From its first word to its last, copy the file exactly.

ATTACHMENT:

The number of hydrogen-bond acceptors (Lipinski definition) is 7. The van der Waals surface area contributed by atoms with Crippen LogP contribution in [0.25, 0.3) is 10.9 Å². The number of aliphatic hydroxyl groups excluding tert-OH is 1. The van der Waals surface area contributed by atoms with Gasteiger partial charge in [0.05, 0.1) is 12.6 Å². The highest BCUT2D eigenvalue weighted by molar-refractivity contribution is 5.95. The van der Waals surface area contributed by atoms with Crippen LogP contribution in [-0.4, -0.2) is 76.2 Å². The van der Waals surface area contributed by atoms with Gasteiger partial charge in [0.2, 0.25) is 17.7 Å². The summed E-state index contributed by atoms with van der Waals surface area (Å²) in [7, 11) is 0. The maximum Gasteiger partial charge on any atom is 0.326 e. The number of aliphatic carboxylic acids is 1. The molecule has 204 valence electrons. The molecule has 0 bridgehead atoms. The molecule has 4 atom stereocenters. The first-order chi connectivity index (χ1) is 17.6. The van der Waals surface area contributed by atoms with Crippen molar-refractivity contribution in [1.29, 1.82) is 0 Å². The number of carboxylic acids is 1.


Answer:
The number of hydrogen-bond acceptors (Lipinski definition) is 7. The van der Waals surface area contributed by atoms with Crippen LogP contribution in [0.25, 0.3) is 10.9 Å². The number of aliphatic hydroxyl groups excluding tert-OH is 1. The van der Waals surface area contributed by atoms with Gasteiger partial charge in [0.05, 0.1) is 12.6 Å². The highest BCUT2D eigenvalue weighted by molar-refractivity contribution is 5.95. The van der Waals surface area contributed by atoms with Crippen LogP contribution in [-0.4, -0.2) is 76.2 Å². The van der Waals surface area contributed by atoms with Gasteiger partial charge in [0.2, 0.25) is 17.7 Å². The summed E-state index contributed by atoms with van der Waals surface area (Å²) in [7, 11) is 0. The maximum Gasteiger partial charge on any atom is 0.326 e. The number of aliphatic carboxylic acids is 1. The molecule has 204 valence electrons. The molecule has 0 bridgehead atoms. The molecule has 4 atom stereocenters. The first-order chi connectivity index (χ1) is 17.6. The van der Waals surface area contributed by atoms with Crippen molar-refractivity contribution in [1.29, 1.82) is 0 Å². The number of carboxylic acids is 1.